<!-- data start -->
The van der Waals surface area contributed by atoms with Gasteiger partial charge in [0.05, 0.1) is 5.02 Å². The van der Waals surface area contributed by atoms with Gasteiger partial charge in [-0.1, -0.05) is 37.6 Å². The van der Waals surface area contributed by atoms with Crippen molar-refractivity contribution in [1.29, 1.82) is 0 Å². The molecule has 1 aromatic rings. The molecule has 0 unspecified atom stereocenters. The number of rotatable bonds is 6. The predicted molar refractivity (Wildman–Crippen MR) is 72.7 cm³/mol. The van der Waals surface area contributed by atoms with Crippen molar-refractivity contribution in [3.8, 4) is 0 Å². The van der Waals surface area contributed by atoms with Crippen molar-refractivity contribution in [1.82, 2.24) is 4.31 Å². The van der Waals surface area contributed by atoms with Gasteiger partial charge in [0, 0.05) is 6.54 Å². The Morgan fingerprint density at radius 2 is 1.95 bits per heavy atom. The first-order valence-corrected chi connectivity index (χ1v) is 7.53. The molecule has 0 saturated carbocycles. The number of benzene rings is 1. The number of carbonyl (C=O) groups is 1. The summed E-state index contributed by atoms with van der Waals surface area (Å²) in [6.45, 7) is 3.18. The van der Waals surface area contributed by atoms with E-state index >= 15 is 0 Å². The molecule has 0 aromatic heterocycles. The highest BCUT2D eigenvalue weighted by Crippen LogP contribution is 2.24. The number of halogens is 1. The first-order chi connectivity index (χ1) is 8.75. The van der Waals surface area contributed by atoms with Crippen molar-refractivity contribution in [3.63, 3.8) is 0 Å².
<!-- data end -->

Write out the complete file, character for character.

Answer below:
The van der Waals surface area contributed by atoms with Gasteiger partial charge in [0.05, 0.1) is 5.02 Å². The van der Waals surface area contributed by atoms with Gasteiger partial charge in [-0.1, -0.05) is 37.6 Å². The van der Waals surface area contributed by atoms with Crippen molar-refractivity contribution in [1.29, 1.82) is 0 Å². The molecule has 1 aromatic rings. The molecule has 0 unspecified atom stereocenters. The number of rotatable bonds is 6. The predicted molar refractivity (Wildman–Crippen MR) is 72.7 cm³/mol. The van der Waals surface area contributed by atoms with Crippen molar-refractivity contribution in [3.8, 4) is 0 Å². The van der Waals surface area contributed by atoms with Crippen molar-refractivity contribution in [1.82, 2.24) is 4.31 Å². The van der Waals surface area contributed by atoms with Gasteiger partial charge in [0, 0.05) is 6.54 Å². The Morgan fingerprint density at radius 2 is 1.95 bits per heavy atom. The first-order valence-corrected chi connectivity index (χ1v) is 7.53. The molecule has 0 saturated carbocycles. The number of benzene rings is 1. The number of carbonyl (C=O) groups is 1. The summed E-state index contributed by atoms with van der Waals surface area (Å²) in [6.45, 7) is 3.18. The van der Waals surface area contributed by atoms with E-state index >= 15 is 0 Å². The molecule has 0 aromatic heterocycles. The highest BCUT2D eigenvalue weighted by Crippen LogP contribution is 2.24. The number of halogens is 1. The first-order chi connectivity index (χ1) is 8.75. The van der Waals surface area contributed by atoms with Crippen molar-refractivity contribution in [3.63, 3.8) is 0 Å².